Still Life with Feeding Snake

Still Life with Feeding Snake

Summary

From our earliest childhood experiences, we learn to see the world as contested space: a battleground between received ideas, entrenched conventions and myriad Authorised Versions on the one hand, and new discoveries, terrible dangers, and everyday miracles on the other. As we grow, that world expands further, to include new species, lost continents, the realm of the dead and the lives of others: cosmonauts swim in distant space, unseen creatures pass through a garden at dusk; we are surrounded by delectable mysteries.

The question of this contested, liminal world sits at the centre of Still Life with Feeding Snake, whose poems live at the edge of loss, or on the cusp of epiphany, always seeking that brief instant of grace when we see what is before us, and not just what we expected to find. In ‘Approaching Sixty’, the poet watches as a woman unclasps her hair: ‘so the nape of her neck/is visible, slender and pale/for moments, before the spill/of light and russet/falls down to her waist’. This, like each poem in the book, becomes an essay in still life and a memento mori, illuminating transient experience with a profound clarity and a charged, sensual beauty.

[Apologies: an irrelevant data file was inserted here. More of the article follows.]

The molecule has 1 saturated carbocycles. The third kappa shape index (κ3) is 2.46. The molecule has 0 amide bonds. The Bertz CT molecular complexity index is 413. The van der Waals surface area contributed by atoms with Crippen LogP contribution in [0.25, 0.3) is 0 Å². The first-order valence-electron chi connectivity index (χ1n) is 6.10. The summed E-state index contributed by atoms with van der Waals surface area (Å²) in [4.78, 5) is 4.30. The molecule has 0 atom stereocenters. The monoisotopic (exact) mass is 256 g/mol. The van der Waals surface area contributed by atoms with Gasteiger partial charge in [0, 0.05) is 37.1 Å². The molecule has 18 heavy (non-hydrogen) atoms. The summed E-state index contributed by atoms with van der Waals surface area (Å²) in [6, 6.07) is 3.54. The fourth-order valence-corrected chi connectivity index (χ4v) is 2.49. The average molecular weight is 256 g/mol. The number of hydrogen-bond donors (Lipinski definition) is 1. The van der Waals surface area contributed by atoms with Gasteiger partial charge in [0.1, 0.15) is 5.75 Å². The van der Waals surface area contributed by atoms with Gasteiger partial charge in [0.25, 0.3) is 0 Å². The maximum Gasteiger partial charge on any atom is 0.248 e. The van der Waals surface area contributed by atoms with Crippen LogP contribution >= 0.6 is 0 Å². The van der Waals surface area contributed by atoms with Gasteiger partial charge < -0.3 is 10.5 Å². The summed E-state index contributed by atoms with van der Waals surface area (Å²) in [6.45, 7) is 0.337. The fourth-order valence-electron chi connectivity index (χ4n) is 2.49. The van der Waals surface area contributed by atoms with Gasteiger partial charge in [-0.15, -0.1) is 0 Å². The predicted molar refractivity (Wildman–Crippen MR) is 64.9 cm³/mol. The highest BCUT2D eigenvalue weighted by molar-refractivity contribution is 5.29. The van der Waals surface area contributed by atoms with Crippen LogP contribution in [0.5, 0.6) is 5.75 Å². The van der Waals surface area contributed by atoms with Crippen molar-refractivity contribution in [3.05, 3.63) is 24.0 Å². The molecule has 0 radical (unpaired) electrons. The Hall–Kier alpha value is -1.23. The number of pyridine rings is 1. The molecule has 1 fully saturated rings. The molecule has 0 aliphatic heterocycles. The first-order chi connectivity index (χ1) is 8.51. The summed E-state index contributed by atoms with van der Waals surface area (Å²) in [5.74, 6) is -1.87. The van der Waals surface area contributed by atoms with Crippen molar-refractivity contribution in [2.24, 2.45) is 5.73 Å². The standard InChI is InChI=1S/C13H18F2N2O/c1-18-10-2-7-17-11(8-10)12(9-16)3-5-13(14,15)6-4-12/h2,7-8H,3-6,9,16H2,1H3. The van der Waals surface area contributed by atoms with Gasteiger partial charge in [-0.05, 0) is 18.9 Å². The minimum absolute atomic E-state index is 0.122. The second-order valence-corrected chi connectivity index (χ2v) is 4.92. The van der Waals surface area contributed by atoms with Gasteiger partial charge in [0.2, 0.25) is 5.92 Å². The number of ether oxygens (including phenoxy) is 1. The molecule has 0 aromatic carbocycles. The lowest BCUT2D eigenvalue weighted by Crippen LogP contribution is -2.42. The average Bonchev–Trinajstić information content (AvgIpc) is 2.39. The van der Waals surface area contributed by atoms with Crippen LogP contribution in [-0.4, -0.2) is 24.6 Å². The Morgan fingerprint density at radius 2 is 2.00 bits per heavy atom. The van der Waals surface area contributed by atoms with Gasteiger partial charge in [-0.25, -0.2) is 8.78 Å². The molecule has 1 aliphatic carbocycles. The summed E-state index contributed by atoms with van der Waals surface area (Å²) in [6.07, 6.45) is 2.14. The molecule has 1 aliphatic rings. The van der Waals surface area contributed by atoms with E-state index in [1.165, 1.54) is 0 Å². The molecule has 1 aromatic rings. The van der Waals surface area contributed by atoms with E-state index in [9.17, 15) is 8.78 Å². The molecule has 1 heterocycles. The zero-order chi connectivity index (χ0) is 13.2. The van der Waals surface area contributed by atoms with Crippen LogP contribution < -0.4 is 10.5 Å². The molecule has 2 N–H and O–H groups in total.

Reviews

  • Burnside can describe the material world with astonishing deftness… but here, as so often in his writing, the observable facts undergo a series of transformations: into a meditation on separateness, from this to the end of a relationship, and then on to the nature of our eat-or-be-eaten world… Musical and memorable, this is echt Burnside. He is the poet who more than any other writing today sees the material world and the world of thought and ideas as two sides of the most fragile of membranes. Few could make the colour blue such a sensuous symbol of slippages of atmosphere or mood… Still Life teems with the variety of the world… If you have hitherto admired John Burnside in only one genre, now is the time to take the smallest of sideways steps and read both.
    Fiona Sampson, New Statesman

About the author

John Burnside

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